A Catholic Pastoral Response to Suicide
Father Timothy W. Gareau

Only God knows the human heart well enough to make the awesome judgment about a person’s salvation. Facing death can be a time of isolation, anguish and despair. For the suicidal person, there are often mental issues of depression, hopelessness and seeing no choices but one. They are not thinking rationally, of the consequences or the affect on their family and larger community. And while we can only presume the pain that they are feeling, we are also not in the position to know what their relationship with God was during those last moments. The Church cannot preempt God’s judgment in these matters, and so we do not know or guess the fate of the one who died.

It is true that the Church once forbade a funeral mass in the circumstances of suicide. The reasoning was that allowing such a mass might be interpreted as condoning the act of taking a life. But since it is not our place to judge the person’s state of mind, what happened in those final moments, or their relationship with God, a funeral mass is said.

While we remember the deceased, liturgy is for the living. The celebration of Eucharist also connects us to a spirituality and mystery far greater than ourselves. The Catholic Church believes and celebrates the communion of saints and all who have come before us.

Survivors already bear a heavy burden in their loss. The Church’s pastoral role is comfort and consolation. We remember those who have died, and ask God’s blessing. We love and support those who remain. In their pain, in their wondering and questioning, the Church needs to be the arms and the heart of Christ. We have the opportunity to weep as Jesus did when Lazarus died. To identify with Mary the sorrowful Mother, as a woman who lost her son. And to feel the grief and helplessness of the faithful disciples at the cross. We also have the knowledge of resurrection: knowing that this human earthly life is not all that there is. There is a promise of heaven.

We believe that we are redeemed by Christ and called to share eternal life with Him. The Christian vision of death is expressed in the funeral liturgy when we pray: “Lord, for your faithful people life is changed, not ended. When the body of our earthly dwelling lies in death we gain an everlasting dwelling place in heaven” (Preface for Christian Death I).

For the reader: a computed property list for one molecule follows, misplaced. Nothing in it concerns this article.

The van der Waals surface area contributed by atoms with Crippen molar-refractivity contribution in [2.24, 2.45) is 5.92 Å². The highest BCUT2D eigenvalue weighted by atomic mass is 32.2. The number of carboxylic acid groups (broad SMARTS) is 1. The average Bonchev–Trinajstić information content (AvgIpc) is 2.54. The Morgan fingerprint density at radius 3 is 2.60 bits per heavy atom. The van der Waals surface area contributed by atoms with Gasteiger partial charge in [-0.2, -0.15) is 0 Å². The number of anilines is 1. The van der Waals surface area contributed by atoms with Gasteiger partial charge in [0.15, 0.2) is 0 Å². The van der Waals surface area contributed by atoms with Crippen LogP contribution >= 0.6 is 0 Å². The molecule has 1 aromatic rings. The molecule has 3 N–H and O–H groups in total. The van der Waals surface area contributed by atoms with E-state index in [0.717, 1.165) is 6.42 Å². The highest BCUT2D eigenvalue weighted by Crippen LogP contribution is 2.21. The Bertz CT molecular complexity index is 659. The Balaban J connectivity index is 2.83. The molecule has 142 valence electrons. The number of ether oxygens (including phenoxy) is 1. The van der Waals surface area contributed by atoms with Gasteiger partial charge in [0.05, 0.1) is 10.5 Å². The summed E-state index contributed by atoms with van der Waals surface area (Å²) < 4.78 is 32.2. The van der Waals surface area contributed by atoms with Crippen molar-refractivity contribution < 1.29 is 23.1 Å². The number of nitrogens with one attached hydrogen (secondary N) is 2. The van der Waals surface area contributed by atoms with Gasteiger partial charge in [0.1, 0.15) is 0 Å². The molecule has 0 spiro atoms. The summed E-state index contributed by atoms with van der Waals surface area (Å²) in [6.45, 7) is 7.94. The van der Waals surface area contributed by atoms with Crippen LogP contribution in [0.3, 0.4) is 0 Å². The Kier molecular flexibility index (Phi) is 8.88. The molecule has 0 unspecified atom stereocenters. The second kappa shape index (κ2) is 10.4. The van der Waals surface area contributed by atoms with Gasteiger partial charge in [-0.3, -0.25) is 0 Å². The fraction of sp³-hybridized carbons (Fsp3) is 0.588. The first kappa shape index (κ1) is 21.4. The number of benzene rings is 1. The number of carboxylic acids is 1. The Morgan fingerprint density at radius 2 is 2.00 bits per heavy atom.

The Catholic Church has a duty to care for those who have died: to offer prayers, reverence the body, provide a funeral liturgy and bury the person in ground that is blessed. We believe they are now with the Lord. And for those survivors that remain, we are here to walk with you, to be brother and sister and comforter and friend. We are confident in the knowledge that God created each one of us and loves us more than we could ever love each other or ourselves. He is all-knowing, all- loving; and all-merciful. We don’t understand and can’t comprehend that, especially in difficult situations, but that is why we are human and He is divine.

If you are a surviving friend or relative of someone who has tragically died in this manner, know that the Church is here for you. You have our love, our compassion and our prayers. While your loss is very real, know that your loved one is no longer in pain. They are safe and wrapped in the loving care of God. And we believe you will see them again. Until that time, they don’t want you to continue hurting. Remember them with love and give them to God. It is the love of Christ that keeps us connected to each other. Life has not ended. It is only changed.